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OpEdNews Op Eds    H3'ed 11/15/19

The Settler-Colonial Strategy: Militarization of Diplomacy, Domestic Law Enforcement, Jails, Prisons and the Border

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U.S. History-Turner, Mahan and the Roots of Empire
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The settler-colonial history of the United States is not discussed by those in the U.S. government. However, in the lexicon of American studies, settler-colonialism is a major topic, and particularly for historians in the occupied lands of Hawaii.

The engagement of the United States in longstanding wars has increased the militarization of U.S. society. U.S. diplomacy has been militarized as have domestic law enforcement agencies, jails, and prisons. Militarization perpetuates ethnic and gender violence on a global scale while jeopardizing indigenous-led struggles toward a demilitarized Pacific.

I was in the U.S. Army/Army Reserves for 29 years and retired as a Colonel. I was also a U.S. diplomat for 16 years and served in U.S. embassies in Nicaragua, Grenada, Somalia, Uzbekistan, Kyrgyzstan, Sierra Leone, Micronesia, Afghanistan and Mongolia. I was on the small U.S. diplomatic team that reopened the U.S. Embassy in Kabul, Afghanistan in December 2001. I resigned from the U.S, government in March 2003 in opposition to the U.S. war on Iraq.

I have seen first-hand how U.S. diplomacy, our country's relationships with other countries, has been militarized. U.S. diplomacy is the diplomacy of a settler-colonial nation from the beginning of its history with the displacement of indigenous native populations from the East to the West Coasts from the North to the South as the European settlers moved across the North American continent.

U.S. settler-colonial land-grabs continued with land purchases, annexation, and theft of land through the prizes of war to obtain extra-continental lands of Alaska, Hawaii, Puerto Rico, Guam, American Samoa, U.S. Virgin Islands, Northern Marianas and for various periods of time the Philippines, Cuba, Nicaragua. Perniciously, U.S. military installations or bases are named after the military officials who were instrumental in taking Indigenous lands by force -- Fort Knox, Fort Bragg, Fort Steward, Fort Sill, Fort Polk, Fort Jackson.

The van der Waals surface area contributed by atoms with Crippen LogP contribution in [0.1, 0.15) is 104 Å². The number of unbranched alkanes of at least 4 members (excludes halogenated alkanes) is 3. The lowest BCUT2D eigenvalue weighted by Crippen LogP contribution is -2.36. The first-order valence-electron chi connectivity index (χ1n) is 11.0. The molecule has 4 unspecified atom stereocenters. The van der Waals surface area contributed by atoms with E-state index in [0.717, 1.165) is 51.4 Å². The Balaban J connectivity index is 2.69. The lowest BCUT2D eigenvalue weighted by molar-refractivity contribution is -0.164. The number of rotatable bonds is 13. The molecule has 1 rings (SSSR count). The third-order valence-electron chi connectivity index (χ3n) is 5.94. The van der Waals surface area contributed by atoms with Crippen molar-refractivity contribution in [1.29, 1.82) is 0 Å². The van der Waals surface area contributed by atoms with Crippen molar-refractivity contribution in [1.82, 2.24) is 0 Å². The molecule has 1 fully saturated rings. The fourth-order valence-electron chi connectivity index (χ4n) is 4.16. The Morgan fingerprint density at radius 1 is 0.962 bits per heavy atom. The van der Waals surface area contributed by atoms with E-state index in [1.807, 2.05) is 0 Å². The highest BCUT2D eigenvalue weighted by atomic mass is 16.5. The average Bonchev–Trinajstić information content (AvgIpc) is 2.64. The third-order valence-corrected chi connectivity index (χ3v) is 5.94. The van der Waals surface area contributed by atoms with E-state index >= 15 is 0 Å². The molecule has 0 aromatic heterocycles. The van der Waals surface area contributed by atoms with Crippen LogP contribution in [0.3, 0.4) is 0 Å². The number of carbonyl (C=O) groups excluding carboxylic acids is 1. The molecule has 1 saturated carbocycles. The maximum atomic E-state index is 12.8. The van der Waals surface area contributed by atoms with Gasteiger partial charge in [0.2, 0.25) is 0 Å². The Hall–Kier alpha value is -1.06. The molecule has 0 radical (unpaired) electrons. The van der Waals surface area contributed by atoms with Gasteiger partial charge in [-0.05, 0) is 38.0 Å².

U.S. Military's "Shadow Diplomacy"

The U.S. military has a large "shadow diplomacy" organization whose members are on the staff on every military unit above Brigade level. They staff the J5 or political-military/international relations office of each of the five geographic unified commands of the U.S. military. Each J5 office will have 10-15 military officers with at least Master's degrees in politico-military affairs, area studies and languages of the region of their specialty.

One of those commands is the Indo-Pacific command, located in Honolulu, Hawaii. The Indo-Pacific command covers all of the Pacific and Asia west of Hawaii all the way to India -- 36 countries, including the two largest populations in the world-India and China. It covers half the world's population and 52% of the earth's surface and five of the U.S. collective defense treaties.


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These specially trained military "diplomats" are called Foreign Area Specialists. Not only do they have assignments in major military commands, they are located in virtually every U.S. Embassy in every country. Additionally, these military international specialists are routinely assigned to other agencies of the government, including the National Security Council, the State Department, National Security Agency, the Central Intelligence Agency, Treasury Department, Homeland Security. They also have assignments with universities, corporations and international organizations including the United Nations. Foreign Area Officers are routinely assigned to be liaison officers with the militaries of other countries.

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Ann Wright is a 29-year US Army/Army Reserves veteran, a retired United States Army colonel and retired U.S. State Department official, known for her outspoken opposition to the Iraq War. She received the State Department Award for Heroism in 1997, after helping to evacuate several thousand (more...)
 
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